Threatened by Armed, Anti-LGBTQIA+ Extremists in Coeur d’Alene, a Children's Librarian Leaves Her Job | First Person

Bigotry and threatened violence in her Idaho community led Delaney Daly to reconsider her dream job. The experience left her "confident and knowledgeable" to take the next step in her library career.  

Perhaps I’d been spoiled by Colorado, where I began my career as a part-time circulation clerk at Vail Public Library, in a solid blue region of the state, over four years ago.

I moved to Coeur d’Alene, ID, in August 2021 after landing my dream job there—children’s library supervisor at the Coeur d’Alene Public Library, with eight direct reports supporting me. It didn’t take long for me to see how different this place was from my previous stomping grounds. And Idaho, certainly the most beautiful place I’d ever lived in, was loud in its own way and reminded me of these differences time and time again.

On a Friday afternoon in June 2022, outside my office stood a mother emphatically and disruptively conveying her concern to me, waving around Melissa by Alex Gino (formerly titled George), winner of the 2016 Stonewall Book Award. She was in my face and hollering at me, “No, actually, I think this is the time and place for this conversation,” and all I could do was stand there and recite my usual script as calmly and politely as I could manage under the circumstances: “Libraries don’t censor materials. Libraries are for everyone. As the children’s librarian, it’s my job to ensure that every child and every family in this community feels seen, heard, and represented.”

She was having none of it. She snatched our director’s business cards out of my shaking fingers, grabbed her children, and stormed out of the children’s library.

I called my director immediately. It was the first time I’d cried to him on the phone. It was also the first time I’d wondered if I was cut out for this.

And “this” wasn’t a question of whether I could effectively serve the children and families of Coeur d’Alene. I’ve been working with children since age 14, starting as a nanny and tutor, in addition to having every educational and professional requirement necessary to excel in my role.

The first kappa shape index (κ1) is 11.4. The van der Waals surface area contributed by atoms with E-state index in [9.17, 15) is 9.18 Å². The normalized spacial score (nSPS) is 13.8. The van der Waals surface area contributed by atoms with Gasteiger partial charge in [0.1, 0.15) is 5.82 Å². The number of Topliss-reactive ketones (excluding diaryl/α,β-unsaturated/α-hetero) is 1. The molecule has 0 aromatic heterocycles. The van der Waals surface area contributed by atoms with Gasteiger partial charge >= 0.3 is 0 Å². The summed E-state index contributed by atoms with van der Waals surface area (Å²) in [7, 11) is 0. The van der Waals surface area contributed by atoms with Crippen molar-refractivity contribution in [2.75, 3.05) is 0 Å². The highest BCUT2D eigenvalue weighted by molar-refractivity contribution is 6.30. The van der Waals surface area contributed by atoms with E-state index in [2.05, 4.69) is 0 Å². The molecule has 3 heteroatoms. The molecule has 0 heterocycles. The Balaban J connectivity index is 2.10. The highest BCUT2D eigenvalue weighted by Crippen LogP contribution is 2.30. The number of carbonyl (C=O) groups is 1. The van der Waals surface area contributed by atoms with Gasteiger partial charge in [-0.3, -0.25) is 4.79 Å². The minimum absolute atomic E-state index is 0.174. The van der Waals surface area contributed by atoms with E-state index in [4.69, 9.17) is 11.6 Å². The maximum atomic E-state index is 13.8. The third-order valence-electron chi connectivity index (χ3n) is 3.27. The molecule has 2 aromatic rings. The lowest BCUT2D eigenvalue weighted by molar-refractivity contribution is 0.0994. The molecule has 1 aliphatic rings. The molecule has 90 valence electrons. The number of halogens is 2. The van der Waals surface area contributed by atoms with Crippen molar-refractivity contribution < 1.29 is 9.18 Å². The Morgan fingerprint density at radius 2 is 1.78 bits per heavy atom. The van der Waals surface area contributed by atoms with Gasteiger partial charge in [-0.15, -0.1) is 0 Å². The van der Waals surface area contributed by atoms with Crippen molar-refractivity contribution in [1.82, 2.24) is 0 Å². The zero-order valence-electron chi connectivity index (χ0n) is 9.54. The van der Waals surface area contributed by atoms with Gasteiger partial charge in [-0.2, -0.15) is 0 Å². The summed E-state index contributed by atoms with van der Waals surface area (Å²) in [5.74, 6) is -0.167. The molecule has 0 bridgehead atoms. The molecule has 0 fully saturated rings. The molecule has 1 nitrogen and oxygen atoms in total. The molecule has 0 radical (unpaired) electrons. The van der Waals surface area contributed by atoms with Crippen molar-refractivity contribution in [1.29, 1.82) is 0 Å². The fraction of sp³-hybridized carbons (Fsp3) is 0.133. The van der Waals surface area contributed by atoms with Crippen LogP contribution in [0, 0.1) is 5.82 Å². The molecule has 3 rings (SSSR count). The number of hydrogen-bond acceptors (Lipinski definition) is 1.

Rather, I wondered whether I had what it took to be a librarian and information professional in today’s divisive climate—a thought I never imagined I would have.

On Saturday, June 11, six days before that upsetting exchange over Melissa, 31 members of Patriot Front, a white nationalist group traveling via U-Haul to a Pride in the Park event in town, were arrested by the Coeur d’Alene police after evidence ascertained they were planning a riot.

Hours before, I had been at the Pride event in City Park, too, giving away books and promoting the library’s services. Though our display and books were not Pride-themed, I was still dressed in head-to-toe rainbow, from my eye shadow to my earrings and clothes, proud to be an ally and happy as ever to be there.

When my colleague received a text about the arrests, I’d determined that we’d left City Park only two minutes prior to the news breaking. It hurts my head to imagine what might have unfolded if those men weren’t intercepted and if I hadn’t left when I did.

My mind immediately went to the worst-case scenarios. Idaho is an open-carry state. What if someone, anyone, uttered something just hateful or offensive enough to antagonize a finger to a trigger?

Might families, community members, myself, or my colleagues have been caught in crossfire? Would I even be typing these words on my laptop, while my four-year-old Tabby cat strolls across my keyboard without a care in the world?

Was this what my profession, my calling, and what I’d dedicated my adult life to, become?